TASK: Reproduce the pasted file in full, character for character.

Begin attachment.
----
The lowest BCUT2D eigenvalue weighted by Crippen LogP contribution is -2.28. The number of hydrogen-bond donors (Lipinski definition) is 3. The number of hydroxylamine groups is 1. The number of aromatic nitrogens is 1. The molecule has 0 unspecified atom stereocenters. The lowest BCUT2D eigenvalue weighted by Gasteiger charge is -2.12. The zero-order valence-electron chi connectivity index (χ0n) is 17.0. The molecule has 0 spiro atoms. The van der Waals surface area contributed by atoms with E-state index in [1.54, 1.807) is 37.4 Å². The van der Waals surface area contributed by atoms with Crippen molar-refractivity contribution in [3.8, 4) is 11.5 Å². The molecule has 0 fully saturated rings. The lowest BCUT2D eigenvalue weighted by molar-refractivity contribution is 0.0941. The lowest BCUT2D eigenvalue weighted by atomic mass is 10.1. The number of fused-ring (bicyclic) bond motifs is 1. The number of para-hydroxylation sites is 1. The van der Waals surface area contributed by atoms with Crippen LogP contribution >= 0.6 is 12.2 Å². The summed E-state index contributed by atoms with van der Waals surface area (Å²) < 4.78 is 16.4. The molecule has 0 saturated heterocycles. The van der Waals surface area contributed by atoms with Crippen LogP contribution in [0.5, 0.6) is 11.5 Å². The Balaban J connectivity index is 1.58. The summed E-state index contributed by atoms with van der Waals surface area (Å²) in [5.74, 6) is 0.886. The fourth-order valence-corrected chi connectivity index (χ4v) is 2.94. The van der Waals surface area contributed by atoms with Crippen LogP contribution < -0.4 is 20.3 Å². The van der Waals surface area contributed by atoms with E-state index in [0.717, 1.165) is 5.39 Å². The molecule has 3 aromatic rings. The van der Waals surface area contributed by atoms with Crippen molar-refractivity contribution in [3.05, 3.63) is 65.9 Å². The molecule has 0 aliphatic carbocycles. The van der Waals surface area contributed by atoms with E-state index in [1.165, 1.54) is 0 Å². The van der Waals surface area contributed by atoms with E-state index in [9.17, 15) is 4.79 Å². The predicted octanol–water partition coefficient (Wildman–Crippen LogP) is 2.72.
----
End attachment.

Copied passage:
The lowest BCUT2D eigenvalue weighted by Crippen LogP contribution is -2.28. The number of hydrogen-bond donors (Lipinski definition) is 3. The number of hydroxylamine groups is 1. The number of aromatic nitrogens is 1. The molecule has 0 unspecified atom stereocenters. The lowest BCUT2D eigenvalue weighted by Gasteiger charge is -2.12. The zero-order valence-electron chi connectivity index (χ0n) is 17.0. The molecule has 0 spiro atoms. The van der Waals surface area contributed by atoms with E-state index in [1.54, 1.807) is 37.4 Å². The van der Waals surface area contributed by atoms with Crippen molar-refractivity contribution in [3.8, 4) is 11.5 Å². The molecule has 0 fully saturated rings. The lowest BCUT2D eigenvalue weighted by molar-refractivity contribution is 0.0941. The lowest BCUT2D eigenvalue weighted by atomic mass is 10.1. The number of fused-ring (bicyclic) bond motifs is 1. The number of para-hydroxylation sites is 1. The van der Waals surface area contributed by atoms with Crippen LogP contribution >= 0.6 is 12.2 Å². The summed E-state index contributed by atoms with van der Waals surface area (Å²) < 4.78 is 16.4. The molecule has 0 saturated heterocycles. The van der Waals surface area contributed by atoms with Crippen LogP contribution in [0.5, 0.6) is 11.5 Å². The Balaban J connectivity index is 1.58. The summed E-state index contributed by atoms with van der Waals surface area (Å²) in [5.74, 6) is 0.886. The fourth-order valence-corrected chi connectivity index (χ4v) is 2.94. The van der Waals surface area contributed by atoms with Crippen LogP contribution < -0.4 is 20.3 Å². The van der Waals surface area contributed by atoms with E-state index in [0.717, 1.165) is 5.39 Å². The molecule has 3 aromatic rings. The van der Waals surface area contributed by atoms with Crippen molar-refractivity contribution in [3.05, 3.63) is 65.9 Å². The molecule has 0 aliphatic carbocycles. The van der Waals surface area contributed by atoms with E-state index in [1.165, 1.54) is 0 Å². The van der Waals surface area contributed by atoms with E-state index in [9.17, 15) is 4.79 Å². The predicted octanol–water partition coefficient (Wildman–Crippen LogP) is 2.72.